29. September 2011
While alcohol may be bad for the health in the overall sense, there is no denying in the fact that different people have different tolerance level based on the amount of alcohol they can consume. Some people can get drunk with just one small shot, while there are others who can go on binge drinking without getting too sauced. While a number of theories have sprung up explaining the steps to calculate this tolerance, none of them have come up with a satisfying solution so far. However, Adelaide university of Australia may be on to something, as they have proved that our ability to get drunk may be controlled by our immune system.
In order to observe the extent of this connection, the team of scientists decided to experiment with a group of lab mice. First, they introduced one group of these mice to significant amount of alcohol and then gave them a drug, to inhibit the toll like receptors of their immune system. Toll like receptors are a protein based class of hormones that work enforce the orders given by the immune system.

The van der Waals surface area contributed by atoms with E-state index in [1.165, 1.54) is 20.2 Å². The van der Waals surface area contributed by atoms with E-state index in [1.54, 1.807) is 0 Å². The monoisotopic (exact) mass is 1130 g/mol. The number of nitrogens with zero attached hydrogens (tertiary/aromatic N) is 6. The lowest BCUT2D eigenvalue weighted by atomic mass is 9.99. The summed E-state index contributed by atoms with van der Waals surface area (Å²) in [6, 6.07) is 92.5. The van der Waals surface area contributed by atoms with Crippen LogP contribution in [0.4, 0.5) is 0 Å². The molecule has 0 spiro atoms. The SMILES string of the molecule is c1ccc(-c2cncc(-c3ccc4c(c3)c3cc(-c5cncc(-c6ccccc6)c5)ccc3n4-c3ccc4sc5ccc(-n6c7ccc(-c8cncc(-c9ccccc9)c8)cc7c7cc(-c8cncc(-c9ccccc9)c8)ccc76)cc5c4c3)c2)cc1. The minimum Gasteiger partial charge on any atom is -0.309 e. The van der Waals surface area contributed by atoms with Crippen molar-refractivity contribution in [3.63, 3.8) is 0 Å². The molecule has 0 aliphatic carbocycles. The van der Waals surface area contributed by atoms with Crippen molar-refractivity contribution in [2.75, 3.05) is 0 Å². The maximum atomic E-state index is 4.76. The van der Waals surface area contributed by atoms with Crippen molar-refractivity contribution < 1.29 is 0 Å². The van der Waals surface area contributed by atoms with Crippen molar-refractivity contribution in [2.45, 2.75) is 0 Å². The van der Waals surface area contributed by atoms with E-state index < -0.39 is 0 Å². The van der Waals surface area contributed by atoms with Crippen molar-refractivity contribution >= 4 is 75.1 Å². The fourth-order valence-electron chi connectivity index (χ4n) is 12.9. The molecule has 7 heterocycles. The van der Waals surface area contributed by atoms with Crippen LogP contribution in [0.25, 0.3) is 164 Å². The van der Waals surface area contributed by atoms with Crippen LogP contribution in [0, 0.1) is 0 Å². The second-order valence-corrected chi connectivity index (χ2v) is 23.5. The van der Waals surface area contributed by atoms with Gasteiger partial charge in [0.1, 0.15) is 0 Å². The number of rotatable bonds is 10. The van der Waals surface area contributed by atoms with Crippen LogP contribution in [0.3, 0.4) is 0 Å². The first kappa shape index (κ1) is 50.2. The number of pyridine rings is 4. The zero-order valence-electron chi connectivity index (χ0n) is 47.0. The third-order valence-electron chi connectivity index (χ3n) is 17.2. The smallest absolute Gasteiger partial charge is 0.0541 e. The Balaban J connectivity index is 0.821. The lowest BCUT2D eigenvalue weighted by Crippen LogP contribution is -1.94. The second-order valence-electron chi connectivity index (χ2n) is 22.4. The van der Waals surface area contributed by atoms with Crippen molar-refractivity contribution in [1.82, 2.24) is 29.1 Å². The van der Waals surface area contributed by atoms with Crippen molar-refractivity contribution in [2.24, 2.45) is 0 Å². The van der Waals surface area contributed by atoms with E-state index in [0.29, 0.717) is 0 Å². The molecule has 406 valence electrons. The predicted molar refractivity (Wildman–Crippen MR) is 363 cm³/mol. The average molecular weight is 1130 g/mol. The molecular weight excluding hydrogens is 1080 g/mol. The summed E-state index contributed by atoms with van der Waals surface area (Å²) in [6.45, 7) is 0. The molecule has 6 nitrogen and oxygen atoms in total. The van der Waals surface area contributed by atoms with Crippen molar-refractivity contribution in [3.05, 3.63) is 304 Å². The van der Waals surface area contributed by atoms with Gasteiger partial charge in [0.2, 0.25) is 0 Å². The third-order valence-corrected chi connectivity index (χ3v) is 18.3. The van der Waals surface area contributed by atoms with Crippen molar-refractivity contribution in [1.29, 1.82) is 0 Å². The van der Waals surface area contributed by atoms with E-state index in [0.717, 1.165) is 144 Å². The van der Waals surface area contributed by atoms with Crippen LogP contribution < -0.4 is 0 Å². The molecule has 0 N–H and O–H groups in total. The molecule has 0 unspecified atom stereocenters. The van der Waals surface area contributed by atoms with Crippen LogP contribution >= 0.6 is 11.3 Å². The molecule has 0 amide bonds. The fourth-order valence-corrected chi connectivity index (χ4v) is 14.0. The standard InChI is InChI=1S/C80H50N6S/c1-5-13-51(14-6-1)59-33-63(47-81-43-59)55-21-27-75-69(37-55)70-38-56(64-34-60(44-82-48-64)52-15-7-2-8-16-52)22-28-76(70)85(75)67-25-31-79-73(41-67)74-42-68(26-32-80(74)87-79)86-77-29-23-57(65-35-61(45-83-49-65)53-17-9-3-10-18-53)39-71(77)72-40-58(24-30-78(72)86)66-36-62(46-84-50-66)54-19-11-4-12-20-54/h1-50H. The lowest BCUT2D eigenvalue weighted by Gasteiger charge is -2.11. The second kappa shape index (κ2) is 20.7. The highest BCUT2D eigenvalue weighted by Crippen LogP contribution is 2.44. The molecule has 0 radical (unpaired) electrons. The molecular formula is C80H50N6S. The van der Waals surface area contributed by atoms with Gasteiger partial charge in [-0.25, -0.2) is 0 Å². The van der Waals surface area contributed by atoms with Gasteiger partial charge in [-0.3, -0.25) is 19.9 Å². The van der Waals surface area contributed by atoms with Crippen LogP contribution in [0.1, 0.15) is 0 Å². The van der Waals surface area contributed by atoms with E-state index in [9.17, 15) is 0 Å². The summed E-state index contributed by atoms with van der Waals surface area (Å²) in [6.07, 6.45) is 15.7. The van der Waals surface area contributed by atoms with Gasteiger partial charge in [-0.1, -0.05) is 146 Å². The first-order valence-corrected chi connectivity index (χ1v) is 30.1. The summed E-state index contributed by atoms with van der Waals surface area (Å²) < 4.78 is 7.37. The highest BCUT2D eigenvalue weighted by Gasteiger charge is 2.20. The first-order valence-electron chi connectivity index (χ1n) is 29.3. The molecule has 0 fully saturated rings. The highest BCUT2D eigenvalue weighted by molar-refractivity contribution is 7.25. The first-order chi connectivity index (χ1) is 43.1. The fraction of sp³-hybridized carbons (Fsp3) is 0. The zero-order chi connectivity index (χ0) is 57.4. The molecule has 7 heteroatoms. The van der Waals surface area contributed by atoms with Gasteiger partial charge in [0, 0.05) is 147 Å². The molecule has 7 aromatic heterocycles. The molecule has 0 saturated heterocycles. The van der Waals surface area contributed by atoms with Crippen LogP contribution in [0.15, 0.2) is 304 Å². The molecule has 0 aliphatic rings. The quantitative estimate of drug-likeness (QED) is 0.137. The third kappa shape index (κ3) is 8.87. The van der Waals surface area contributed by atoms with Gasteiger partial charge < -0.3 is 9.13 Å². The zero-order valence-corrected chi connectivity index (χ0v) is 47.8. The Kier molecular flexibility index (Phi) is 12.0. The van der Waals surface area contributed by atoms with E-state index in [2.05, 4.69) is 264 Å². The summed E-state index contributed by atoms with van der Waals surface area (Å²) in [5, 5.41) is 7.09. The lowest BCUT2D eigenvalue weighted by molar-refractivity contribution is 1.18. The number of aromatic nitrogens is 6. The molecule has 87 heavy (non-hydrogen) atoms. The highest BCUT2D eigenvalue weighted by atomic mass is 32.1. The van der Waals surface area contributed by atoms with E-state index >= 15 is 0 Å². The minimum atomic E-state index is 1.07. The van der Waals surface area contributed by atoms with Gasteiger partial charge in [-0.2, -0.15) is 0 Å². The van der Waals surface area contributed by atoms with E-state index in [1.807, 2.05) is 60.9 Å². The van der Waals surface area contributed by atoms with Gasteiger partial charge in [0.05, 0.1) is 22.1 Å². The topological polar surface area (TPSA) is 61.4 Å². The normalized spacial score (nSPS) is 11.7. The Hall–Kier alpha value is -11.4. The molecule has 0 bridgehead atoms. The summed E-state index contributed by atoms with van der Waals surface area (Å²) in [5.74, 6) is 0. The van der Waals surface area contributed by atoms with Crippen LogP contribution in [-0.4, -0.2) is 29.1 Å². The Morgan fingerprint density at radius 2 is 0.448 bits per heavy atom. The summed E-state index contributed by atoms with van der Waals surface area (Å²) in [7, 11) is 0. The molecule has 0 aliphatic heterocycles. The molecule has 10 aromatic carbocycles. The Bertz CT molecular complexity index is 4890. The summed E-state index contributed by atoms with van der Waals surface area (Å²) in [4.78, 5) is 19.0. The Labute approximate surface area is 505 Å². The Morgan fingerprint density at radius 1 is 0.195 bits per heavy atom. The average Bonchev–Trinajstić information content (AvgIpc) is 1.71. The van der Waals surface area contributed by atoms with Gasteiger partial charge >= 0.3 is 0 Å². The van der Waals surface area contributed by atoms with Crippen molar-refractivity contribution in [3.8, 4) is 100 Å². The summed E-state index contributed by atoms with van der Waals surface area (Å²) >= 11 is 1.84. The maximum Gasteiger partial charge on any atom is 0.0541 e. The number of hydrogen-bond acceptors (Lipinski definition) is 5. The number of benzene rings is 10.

After that, the group used a second team of mice that were chemically altered to get rid of their toll like receptor function, and made them drink the same amount of alcohol. To their surprise, they learned that the mice with the toll like receptors were in the control group as they showed a much stronger resistance to alcohol than the other group. By stronger resistance, we mean that the immune system toll like receptors actually released chemicals that gave their system more tolerance. According to Dr Mark Hutchinson, the key researcher to this project, alcohol always affects that parts of the immune system that are concerned with locomotion and balance.
However, since these experiments were solely performed on lab rats, nobody can say for sure if the same can be said about a human test subject. Besides, while the immune system may do its job, a blood alcohol content level of 250 ml can not only cause impaired judgment and respiratory systems, but it even death or coma. Nevertheless, on the bright side, we now have a better understanding on how the immune system helps the body in fighting toxins and poisons.